Sonata for Piano Four Hands
by Carl Vine
- solo piano - 4 hands
- Two pianos/Piano duet/One piano - 6 hands
This work was commissioned by the University of Sydney and the Dean and Principal of the Sydney Conservatorium of Music, Professor Kim Walker, under the Vice-Regal patronage of the Governor of New South Wales, Her Excellency, Professor Marie Bashir, to celebrate the 100th anniversary of the Sydney Conservatorium of Music.
- First Performance
- 22.11.09, Verbrugghen Hall, Sydney Conservatorium, Sydney, NSW, Australia: Paul Rickard-Ford/Natalia Sheludiakova
Score 0-571-57220-0 on sale
- Programme Notes
In my earlier piano sonatas I occasionally wished that the soloist could grow an extra hand to manage all of the requisite notes. In the long run, adding an extra player seemed more prudent, and it now seems odd to me that the “four hand sonata” has enjoyed so little popularity since the nineteenth century. This is my first attempt to make a concert work of solid substance using those two extra hands which, by playing on the same (well-maintained and tuneful) instrument, have a distinct advantage over their ‘duo’ brethren if the two instruments concerned aren't perfectly attuned to each other.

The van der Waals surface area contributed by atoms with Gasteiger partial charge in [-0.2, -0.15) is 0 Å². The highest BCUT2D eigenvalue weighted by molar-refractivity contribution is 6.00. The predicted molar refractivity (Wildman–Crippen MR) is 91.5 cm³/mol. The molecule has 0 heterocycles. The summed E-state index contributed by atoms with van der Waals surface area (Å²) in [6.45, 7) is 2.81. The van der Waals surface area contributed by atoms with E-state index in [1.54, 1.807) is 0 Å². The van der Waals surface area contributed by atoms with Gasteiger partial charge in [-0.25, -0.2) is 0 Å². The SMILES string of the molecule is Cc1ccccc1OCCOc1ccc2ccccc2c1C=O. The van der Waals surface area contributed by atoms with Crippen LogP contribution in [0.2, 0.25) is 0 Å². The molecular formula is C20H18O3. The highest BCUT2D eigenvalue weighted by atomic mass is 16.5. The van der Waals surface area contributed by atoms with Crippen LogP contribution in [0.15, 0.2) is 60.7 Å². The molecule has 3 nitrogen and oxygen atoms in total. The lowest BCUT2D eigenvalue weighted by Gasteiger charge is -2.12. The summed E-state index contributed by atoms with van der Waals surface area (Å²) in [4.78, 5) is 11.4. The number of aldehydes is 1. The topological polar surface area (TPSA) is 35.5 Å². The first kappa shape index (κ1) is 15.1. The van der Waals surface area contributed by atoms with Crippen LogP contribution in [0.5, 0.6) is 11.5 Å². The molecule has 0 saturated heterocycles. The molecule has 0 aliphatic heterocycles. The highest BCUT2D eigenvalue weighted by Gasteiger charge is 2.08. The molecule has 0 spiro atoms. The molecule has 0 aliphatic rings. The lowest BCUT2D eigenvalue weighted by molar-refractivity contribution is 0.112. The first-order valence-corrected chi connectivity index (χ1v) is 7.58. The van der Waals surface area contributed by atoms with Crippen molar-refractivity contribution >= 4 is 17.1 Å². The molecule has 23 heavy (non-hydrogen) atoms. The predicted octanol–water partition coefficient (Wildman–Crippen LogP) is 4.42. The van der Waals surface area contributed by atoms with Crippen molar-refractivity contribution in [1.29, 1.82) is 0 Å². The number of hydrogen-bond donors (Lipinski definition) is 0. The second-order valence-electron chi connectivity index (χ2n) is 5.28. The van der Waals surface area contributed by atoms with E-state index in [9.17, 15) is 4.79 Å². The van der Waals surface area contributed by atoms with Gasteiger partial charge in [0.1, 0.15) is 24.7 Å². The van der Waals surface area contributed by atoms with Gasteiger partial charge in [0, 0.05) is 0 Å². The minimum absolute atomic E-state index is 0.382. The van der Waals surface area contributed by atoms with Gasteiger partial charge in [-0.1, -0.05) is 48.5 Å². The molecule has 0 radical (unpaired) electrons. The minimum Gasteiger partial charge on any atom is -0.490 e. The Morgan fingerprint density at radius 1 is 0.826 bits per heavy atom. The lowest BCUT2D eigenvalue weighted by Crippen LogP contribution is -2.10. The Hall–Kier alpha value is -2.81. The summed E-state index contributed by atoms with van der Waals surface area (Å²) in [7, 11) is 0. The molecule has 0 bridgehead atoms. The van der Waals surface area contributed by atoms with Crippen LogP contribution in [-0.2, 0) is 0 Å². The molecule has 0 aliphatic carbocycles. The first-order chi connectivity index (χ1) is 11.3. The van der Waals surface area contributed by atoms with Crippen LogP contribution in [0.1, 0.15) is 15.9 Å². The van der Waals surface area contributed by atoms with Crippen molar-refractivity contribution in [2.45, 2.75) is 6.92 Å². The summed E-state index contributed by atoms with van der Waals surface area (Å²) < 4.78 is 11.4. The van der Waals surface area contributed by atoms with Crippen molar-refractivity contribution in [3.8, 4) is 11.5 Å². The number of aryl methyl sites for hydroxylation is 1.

The work falls into five sections played without a break. The extended, heavily rhythmic Prelude opens with a declamatory introduction revolving around a sequence of 16-note chords which, in just two bars, sound 65 of the 88 notes on the keyboard. This leads to a gentle Waltz demanding great flexibility and sensitivity from the players. The central section, Deuces, methodically explores the 6 unique (non-directional) pairings of 4 hands: 1-2, 1-3, 1-4, 2-3, 2-4 and 3-4. Each pair shares, in turn, a leading melody while the remaining two hands provide mellifluous interlinking accompaniments.
The pairings evolve into a short, energetic bridge passage that falls precipitously to a reflective Meditation luxuriating in the sonorous resonance of a piano keyboard caressed by 20 fingers. This is succeeded by a fast-paced Toccata in triplet rhythms that progresses to a pounding finale.
It is 'pure' music with no specific accompanying narrative or poetic allusion.
Carl Vine, 8 October 2009